The late night romantic comedy blares in the background with the usual plot line unfolding. A relationship falls apart. A job is lost. The lead is sick of their job, maybe even sick of their family. The woman meets her man. The list goes on and on. The main character often makes the decision to travel, to get away from the job, the man, or to go find the man out in the wilds of the world, far away from home.
While in Italy this summer, I often pondered the question, “Is travel an excuse?”. Amidst a language not my own, customs I didn’t uphold and that never ending feeling of not fitting in, travel as an excuse presented. Sure, you may travel to be changed. You may travel to learn a new language or understand a custom better. Others may travel to see sights they have always dreamed. That list, too, goes on and on, but there seems to be a catalyst that triggers it all, the “I’m going to travel because…” moment. The outsider at home wants to get away from those feelings of isolation. Your job quit you and traveling away from the humdrum 9 to 5 seems ideal. Your dream man or woman enters the picture, heading out to Egypt. Do you stay or go?
Travel For Socializing
I met other travelers this summer. Many were focused on the socializing of travel rather than the actual travel. They would want to stay out until 5 am, sleep all day and do it all again the next night. I think many of us were outsiders in high school, the ones no one picked in gym class. Travel has a way of making an outsider seem included. You travel around the world to lands that take you out of yourself. You don’t look like locals or dress as they do. You stand out. You find other outsiders in hostels that make you feel not so alone. Some people are welcoming to your outsider status while others are not. The social excuse quiets the outsider in all travelers. It might be the only place the outsider feels at home.
Travel For Job Escapism
Then, there seems to be the escape artist, the one that loses their job or the one that has a job. They leave it all to travel or it all leaves them so they travel. Behind those emotions, I often wonder what they find on the other end. When I was an au pair in Italy for all of three days, I decided to leave the job I hated and travel for a few months. Travel lends an emotion of comfort when your expectations for a job fall apart. I’ll hit the road, and it will all become clear. At least for me, it did. Unsatisfied with daily life and feelings of years are getting away may in fact lead the jobless or those with a job for the road. Travel yields a purpose when you feel you don’t have one in that cubicle.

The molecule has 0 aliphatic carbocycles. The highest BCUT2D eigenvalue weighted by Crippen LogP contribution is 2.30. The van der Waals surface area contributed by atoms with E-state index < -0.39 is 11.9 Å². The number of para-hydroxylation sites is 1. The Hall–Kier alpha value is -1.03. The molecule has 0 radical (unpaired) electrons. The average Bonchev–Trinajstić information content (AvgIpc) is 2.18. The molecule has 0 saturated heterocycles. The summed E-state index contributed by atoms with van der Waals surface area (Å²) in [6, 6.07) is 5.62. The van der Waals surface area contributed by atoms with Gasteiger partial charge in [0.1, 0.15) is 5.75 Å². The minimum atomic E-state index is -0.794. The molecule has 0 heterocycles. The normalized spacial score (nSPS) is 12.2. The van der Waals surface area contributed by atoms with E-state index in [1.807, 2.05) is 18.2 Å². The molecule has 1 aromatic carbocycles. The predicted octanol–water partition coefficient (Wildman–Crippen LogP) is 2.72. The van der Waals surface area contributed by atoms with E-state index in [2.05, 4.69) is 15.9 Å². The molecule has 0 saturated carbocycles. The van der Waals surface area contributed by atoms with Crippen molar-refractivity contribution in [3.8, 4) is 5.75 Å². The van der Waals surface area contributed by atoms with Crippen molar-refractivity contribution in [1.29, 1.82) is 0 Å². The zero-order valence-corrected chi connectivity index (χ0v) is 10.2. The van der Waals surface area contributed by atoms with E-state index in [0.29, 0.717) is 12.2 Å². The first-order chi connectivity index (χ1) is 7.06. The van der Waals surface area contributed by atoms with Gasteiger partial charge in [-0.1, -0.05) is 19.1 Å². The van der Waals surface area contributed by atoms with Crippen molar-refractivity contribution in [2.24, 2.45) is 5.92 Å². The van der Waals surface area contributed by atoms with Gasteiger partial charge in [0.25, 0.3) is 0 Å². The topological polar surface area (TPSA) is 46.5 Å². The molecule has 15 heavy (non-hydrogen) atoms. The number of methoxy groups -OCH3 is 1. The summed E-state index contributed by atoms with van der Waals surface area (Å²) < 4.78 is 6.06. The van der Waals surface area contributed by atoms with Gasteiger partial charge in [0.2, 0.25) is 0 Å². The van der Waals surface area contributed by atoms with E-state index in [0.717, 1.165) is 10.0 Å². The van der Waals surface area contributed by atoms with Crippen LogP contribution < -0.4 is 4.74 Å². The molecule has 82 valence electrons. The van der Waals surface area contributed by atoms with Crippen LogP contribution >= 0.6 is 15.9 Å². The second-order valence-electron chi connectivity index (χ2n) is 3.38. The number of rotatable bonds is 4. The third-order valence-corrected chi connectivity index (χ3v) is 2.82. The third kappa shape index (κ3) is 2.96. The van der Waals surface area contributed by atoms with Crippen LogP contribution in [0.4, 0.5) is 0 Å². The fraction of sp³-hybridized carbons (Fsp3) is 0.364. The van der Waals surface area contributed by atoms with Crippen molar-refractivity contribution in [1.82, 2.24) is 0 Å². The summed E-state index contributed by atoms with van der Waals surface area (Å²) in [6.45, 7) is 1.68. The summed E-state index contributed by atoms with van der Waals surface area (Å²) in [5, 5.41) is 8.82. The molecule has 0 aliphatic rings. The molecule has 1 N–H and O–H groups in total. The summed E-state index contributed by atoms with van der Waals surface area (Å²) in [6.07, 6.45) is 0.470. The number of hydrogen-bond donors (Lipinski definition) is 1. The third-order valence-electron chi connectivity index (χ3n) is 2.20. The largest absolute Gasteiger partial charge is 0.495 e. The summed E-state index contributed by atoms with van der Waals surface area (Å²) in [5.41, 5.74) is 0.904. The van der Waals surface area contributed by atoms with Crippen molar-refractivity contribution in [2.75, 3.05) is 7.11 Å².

Travel For The Man or Woman
Perhaps most in keeping with the romantic comedy plot line, some travelers end up jetting off for a man or woman. That dreamboat that you couldn’t find at home encourages you to head out to Turkey. You do despite having no plans to feast on Turkey. Perhaps tied to the social traveler, a connection is a connection no matter where you are. If you met your match, why not go where they go, right? I can’t relate to those that travel somewhere because their significant other does, but I do wonder how travel goals fare in the process. Suddenly the excuse is a person. It either works out beautifully or falls apart. Regardless, the lessons learned from travel for another, from what I see and hear, seem to be great nonetheless.
We all travel for different reasons, but there is that wonder in me if we begin travel as an excuse for something else. Later, I think we realize what it is all about. Perhaps it isn’t an excuse, but just a step in the right direction, the windshield wiper moment where it is all clear. The loss of job, the bad job, the bad relationship, the bad friendships or lack there of may drive some to the road. If you need to know the ending, turn on a chic flick around 10PM. There is bound to be a character leaving something or someone to travel.
Do you think excuses are tied to deciding to travel? Does travel provide an answer to the bad job or relationship?